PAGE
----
‘Create jobs for youth to achieve rapid development’Archive
ISLAMABAD: A joint report of UNDP-OECD has suggested that Pakistan needs to create jobs for a quickly growing young workforce to tackle its complex security challenges and to broaden its industrial base for future sustainable development.
The 2016 ‘Monitoring Progress Report of the Global Partnership on Effective Development Cooperation’ cited example through the upcoming China-Pakistan Economic Corridor which is expected to further boost economic growth of the country.
Pakistan has sustainably improved its macroeconomic and fiscal environment through widespread reforms, while democratic governance is being consolidated, notes the report.
Based on results of the second monitoring round of the global partnership, a new batch of 10 country monitoring profiles including Pakistan has been released. With the latest batch, a total of 40 profiles are now available, highlighting country-level progress and challenges across four continents.
Since the last monitoring round for Pakistan in 2010, the proportion of development cooperation finance recorded in the government budget has dropped from 60 per cent to 34pc.
The disappointing results from this year’s monitoring round is due to reduced disbursements from the World Bank (WB) and the Islamic Development Bank (IDB), which in turn, are most likely rooted in delays in achieving targets for respective tranches of concessional loans.
In the future, the government might consider paying particular attention to the capacity to adequately plan for and receive multilateral finance in the national budget in order to ensure a more consistent parliamentary control over development finance.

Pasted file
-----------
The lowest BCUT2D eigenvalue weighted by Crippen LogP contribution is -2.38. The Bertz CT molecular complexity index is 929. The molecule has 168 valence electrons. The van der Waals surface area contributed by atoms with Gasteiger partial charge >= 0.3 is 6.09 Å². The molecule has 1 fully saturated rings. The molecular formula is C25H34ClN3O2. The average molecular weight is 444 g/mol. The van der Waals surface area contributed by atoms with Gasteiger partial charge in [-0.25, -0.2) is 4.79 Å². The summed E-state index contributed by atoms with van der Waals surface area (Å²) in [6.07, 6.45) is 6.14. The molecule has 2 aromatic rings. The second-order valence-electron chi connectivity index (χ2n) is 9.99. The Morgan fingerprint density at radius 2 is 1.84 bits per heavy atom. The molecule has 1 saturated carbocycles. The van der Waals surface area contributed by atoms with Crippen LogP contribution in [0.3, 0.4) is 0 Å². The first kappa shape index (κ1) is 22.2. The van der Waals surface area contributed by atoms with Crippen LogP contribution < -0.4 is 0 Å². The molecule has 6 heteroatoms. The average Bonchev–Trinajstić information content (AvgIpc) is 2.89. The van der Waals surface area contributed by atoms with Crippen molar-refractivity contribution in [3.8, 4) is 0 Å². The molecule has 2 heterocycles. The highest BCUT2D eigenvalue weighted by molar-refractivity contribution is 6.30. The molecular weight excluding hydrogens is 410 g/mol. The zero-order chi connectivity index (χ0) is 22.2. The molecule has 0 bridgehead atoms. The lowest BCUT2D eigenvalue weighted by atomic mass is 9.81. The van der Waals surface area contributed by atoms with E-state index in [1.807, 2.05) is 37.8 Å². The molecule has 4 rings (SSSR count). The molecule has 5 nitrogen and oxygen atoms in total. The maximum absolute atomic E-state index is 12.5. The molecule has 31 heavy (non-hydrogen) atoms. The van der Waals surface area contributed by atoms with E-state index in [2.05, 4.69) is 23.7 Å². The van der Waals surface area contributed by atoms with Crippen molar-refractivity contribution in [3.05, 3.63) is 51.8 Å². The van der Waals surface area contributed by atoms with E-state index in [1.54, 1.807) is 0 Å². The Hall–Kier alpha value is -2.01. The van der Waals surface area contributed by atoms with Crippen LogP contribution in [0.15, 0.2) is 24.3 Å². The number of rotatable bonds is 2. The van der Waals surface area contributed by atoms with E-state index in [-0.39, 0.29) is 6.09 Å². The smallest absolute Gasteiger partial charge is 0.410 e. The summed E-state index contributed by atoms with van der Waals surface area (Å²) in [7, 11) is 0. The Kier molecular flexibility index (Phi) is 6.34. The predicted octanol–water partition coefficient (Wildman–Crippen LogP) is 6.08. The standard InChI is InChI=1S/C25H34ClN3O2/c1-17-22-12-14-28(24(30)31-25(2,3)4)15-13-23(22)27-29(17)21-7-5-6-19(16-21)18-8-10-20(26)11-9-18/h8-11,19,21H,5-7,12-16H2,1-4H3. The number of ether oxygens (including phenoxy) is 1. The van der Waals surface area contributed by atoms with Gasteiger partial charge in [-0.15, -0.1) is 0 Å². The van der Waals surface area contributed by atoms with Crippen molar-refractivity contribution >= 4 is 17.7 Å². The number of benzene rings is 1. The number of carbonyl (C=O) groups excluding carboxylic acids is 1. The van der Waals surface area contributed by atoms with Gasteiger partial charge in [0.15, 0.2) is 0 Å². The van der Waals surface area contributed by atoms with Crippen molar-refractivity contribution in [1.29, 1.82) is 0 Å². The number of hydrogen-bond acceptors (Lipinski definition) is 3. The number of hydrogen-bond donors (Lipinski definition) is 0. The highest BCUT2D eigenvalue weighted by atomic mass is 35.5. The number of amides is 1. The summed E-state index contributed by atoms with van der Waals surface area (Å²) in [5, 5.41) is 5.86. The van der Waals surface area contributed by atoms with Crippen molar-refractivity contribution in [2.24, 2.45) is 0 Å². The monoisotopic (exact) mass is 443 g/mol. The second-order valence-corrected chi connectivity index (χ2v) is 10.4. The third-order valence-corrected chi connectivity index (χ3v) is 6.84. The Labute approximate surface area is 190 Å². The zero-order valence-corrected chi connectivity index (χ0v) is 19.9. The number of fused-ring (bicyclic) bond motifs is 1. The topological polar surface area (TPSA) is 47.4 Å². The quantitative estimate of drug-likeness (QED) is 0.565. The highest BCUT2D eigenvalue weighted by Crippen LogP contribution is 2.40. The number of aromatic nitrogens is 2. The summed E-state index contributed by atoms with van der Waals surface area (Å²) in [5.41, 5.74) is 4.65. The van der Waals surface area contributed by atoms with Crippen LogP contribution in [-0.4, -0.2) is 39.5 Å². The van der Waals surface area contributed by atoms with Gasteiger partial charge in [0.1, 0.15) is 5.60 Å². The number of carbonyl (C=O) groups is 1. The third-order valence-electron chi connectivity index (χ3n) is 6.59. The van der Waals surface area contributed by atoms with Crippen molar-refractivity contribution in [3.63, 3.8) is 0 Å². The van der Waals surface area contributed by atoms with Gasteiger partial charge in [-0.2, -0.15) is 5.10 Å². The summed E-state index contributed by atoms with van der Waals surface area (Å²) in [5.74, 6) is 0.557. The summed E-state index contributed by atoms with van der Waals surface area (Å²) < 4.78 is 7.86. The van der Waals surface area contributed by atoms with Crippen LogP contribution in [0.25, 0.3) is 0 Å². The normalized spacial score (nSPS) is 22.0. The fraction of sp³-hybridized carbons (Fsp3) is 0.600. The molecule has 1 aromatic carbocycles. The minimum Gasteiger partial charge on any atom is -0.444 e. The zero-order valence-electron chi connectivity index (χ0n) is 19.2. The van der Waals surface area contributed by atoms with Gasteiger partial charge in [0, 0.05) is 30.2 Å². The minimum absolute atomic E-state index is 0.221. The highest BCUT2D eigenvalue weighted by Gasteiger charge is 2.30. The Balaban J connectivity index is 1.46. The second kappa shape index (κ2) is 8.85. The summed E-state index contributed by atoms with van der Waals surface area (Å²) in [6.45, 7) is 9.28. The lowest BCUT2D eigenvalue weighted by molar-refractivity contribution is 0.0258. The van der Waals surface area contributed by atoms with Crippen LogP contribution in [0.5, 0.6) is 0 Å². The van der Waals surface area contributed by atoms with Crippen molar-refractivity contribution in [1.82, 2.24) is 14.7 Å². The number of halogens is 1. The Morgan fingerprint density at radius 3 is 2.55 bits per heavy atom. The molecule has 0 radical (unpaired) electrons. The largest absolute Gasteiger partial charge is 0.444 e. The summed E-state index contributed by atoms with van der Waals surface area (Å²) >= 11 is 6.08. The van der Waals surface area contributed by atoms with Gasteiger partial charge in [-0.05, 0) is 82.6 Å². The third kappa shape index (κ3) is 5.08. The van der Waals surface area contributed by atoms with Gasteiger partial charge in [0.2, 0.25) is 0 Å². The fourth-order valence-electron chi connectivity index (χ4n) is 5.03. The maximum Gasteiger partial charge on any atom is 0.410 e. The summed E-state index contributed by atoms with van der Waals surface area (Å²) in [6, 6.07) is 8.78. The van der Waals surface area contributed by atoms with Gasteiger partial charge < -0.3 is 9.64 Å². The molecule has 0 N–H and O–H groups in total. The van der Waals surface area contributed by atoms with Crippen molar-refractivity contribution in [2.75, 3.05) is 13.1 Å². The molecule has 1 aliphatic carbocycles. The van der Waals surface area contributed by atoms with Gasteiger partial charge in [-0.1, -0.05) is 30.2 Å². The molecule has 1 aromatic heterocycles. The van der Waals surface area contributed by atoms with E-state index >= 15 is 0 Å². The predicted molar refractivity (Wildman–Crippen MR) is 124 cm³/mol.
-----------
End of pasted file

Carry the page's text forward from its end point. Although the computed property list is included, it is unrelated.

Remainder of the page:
In the current monitoring round, five development partners of Pakistan reported disbursement of $2.573 billion in 2015. The WB contributed 62pc followed by the IDB 15pc and Japan 11pc.
The government is currently preparing a foreign assistance policy framework that will outline the joint and specific targets to further move towards an effective development cooperation.
Within a strong multilateral character of development cooperation in Pakistan, a large number of sectors are being supported, with a relative focus on agriculture, education, energy, health and emergency response, the report says.
This is first time, Pakistan has participated in the monitoring led by the Global partnership for Effective Development Cooperation, but the country was part of the 2011 monitoring of the implementation of the ‘Paris Declaration for Aid Effectiveness’.
The Paris Declaration measures progress on aid effectiveness against 12 indicators, based on five pillars. It also defines the roles and responsibilities of the government and donors partner.
Published in Dawn, November 6th, 2016